Enter Atish Kapoor (Akshaye Khanna, probably the only saving grace of the movie), who plays on over-the-top actor with an obsessive compulsive disorder for winning an Oscar. Outdone by Anil Kapoor who won it for "Dumbdog Millionaire" (not a typo, that's the changed name in the movie), Atish is ready to do anything to get the coveted statuette. TMK uses this to his advantage and gets Atish to agree and star in his fake movie, to be used as a ploy to get Atish and a set of unsuspecting villagers to intercept the train carrying the loot of costly artifacts. Akshaye Khanna stands out in this insipid production and gives a performance that has been a good characteristic of every comedy movie that he has been part of in recent times. I just hopes he gets a better supporting case the next time on.

What happens next is as confusing as identifying the parts of a frog that has just been in a blender. It ends with a courtroom drama, the release of the "fake" movie which was shot during the unsuccessful heist and the eventual realization of Atish's dream to win the Oscar! It may sound like a great ending, but the editing is so poor and the flow from one scene to the other so abrupt that before you realize it, you are cringing in your seats like a teenager ready for a dose of rabies shots in your stomach.

At that moment, I felt that we should have left not just our brains at home, but our wallets as well. Now, I'm a huge fan of Govinda and movies that don't want us to use our neurons much, but there has to be a basic requirement set for the quality of jokes in a comedy movie. Story or not, good jokes can make a movie run for months together - that was what David Dhawan specialized in. Farah has probably stayed alongside her yes-men (or women) too long for her to realize that comedy is all about making people you have never met before laugh, and not just the coterie around you. Realization, when it dawns, is a beautiful surprise.

If you were looking to have a good time and discuss the wonderful scenes of the movie long after you watch it - I would not recommend TMK. If you are looking for breaking the walls of your house and want to mentally disorient yourself, then this is a great way to waste your precious time and money. TMK might end up making the money it put into producing it, but it will remain etched in the watchers' memory for all the wrong reasons. I came home and watched RGV's "Aag" to make me forget TMK; hopefully you will find a better alternative!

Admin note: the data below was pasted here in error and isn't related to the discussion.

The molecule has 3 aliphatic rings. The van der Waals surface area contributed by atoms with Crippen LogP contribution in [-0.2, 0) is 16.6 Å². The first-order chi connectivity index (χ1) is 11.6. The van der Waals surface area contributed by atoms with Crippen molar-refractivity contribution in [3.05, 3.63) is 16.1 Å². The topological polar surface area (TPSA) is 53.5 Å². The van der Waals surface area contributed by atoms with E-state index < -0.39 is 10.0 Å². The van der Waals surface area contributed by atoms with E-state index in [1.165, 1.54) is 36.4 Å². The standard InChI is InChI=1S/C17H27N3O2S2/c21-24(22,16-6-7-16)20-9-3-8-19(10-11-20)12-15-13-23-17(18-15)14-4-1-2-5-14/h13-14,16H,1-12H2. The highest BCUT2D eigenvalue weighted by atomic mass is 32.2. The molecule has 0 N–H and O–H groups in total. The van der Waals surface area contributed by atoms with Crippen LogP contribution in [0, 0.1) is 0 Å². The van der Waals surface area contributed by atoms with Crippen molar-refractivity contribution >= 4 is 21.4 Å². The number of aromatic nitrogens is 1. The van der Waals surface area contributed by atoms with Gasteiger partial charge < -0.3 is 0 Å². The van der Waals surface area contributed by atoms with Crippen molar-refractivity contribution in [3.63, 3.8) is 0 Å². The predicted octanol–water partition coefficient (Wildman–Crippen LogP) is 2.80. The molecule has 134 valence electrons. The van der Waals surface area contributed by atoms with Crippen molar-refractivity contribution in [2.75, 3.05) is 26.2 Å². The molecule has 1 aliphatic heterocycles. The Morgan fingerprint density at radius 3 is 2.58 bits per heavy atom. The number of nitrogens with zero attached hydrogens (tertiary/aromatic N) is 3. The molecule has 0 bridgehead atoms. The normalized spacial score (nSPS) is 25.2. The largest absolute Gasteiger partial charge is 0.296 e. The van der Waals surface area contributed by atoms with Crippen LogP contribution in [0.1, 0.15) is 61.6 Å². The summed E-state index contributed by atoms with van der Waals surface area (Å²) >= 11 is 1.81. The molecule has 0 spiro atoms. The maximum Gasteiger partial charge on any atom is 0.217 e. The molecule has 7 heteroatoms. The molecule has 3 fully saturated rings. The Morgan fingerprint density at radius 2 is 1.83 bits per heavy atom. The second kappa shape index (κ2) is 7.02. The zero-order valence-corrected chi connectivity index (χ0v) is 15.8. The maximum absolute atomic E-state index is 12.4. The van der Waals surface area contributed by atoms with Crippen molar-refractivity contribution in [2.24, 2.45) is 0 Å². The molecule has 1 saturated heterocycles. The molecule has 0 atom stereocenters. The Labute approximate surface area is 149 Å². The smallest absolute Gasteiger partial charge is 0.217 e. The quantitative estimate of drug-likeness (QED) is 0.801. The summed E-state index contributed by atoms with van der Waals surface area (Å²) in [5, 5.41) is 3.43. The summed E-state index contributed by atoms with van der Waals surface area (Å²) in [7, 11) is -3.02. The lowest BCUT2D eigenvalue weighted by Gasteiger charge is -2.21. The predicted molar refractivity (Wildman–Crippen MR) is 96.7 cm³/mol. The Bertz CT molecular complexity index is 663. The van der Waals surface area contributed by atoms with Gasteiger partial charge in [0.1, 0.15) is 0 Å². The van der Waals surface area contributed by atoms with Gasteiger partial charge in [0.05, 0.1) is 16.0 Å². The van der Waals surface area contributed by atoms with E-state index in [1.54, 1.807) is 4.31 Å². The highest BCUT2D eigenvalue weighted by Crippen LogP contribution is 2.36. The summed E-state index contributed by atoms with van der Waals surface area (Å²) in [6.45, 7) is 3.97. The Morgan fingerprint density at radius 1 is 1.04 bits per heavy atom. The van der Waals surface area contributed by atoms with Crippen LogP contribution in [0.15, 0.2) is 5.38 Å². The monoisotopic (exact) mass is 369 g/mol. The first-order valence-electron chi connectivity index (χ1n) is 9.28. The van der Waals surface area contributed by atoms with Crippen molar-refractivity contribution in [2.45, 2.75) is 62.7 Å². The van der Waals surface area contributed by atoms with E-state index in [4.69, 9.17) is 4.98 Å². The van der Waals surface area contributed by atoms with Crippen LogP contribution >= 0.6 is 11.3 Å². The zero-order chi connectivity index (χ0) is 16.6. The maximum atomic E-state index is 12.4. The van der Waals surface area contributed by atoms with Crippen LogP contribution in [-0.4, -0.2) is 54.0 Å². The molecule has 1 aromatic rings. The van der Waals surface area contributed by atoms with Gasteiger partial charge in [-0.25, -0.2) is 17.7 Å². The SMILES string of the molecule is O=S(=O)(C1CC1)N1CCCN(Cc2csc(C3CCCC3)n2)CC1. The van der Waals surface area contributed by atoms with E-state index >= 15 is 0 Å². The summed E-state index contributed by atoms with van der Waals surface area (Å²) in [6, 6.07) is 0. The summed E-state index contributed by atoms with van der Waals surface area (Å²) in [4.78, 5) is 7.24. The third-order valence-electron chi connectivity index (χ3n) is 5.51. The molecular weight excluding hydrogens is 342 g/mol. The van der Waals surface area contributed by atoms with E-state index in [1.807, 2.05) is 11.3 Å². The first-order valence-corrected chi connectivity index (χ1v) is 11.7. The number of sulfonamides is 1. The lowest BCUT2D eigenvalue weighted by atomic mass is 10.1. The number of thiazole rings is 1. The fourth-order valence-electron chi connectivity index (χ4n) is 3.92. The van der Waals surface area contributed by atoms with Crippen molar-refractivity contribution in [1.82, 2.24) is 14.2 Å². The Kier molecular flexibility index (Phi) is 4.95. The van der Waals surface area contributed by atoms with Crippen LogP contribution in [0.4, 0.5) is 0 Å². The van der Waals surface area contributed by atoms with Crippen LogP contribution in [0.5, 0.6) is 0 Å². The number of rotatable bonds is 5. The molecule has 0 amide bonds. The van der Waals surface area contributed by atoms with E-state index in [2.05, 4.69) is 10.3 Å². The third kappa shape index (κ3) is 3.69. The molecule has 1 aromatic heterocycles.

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Monday, January 15, 2007


Directed by Mani Ratnam

Writing credits:

Anurag Kashyap (dialogue)
Mani Ratnam (story)

Genre: Drama / Romance
Credited cast:
Abhishek Bachchan .... Gurukant Desai
Aishwarya Rai .... Sujatha
Madhavan .... Shyam Saxena
Vidya Balan .... Meenu

Mithun Chakraborty .... Manikdas Gupta

Mallika Sherawat .... Jhumpa


Who does not want to be independent? Who does not want to control one's own destiny? Who does not want to carve a niche for oneself? Everyone does. But there are some who answer the above correctly and dream on and then there are others who go on to make it a reality. Gurukant Desai (Abhishek) is one such person.

Partly driven by his ever-pessimistic dad's incessant taunts, Gurukant, who likes to be called Guru, orients his life's goal to make it big...real big. Driven by a stint during his early years in Turkey, Guru is hell-bent on being an independent businessman in a field that people hesitate to take risks -- yarn trading. In that bargain, he decides to play with lives, others' that is. To raise capital money for his new venture, he decides to get married to his friend's sister Sujatha (played by Aishwarya) and use the dowry gained as part of that. It's a coincidence (in the movie) that the girl turns out to be the same one who he met on his train ride back to his village -- when she was planning to make a run for it with her lover, who in fact had chickened out.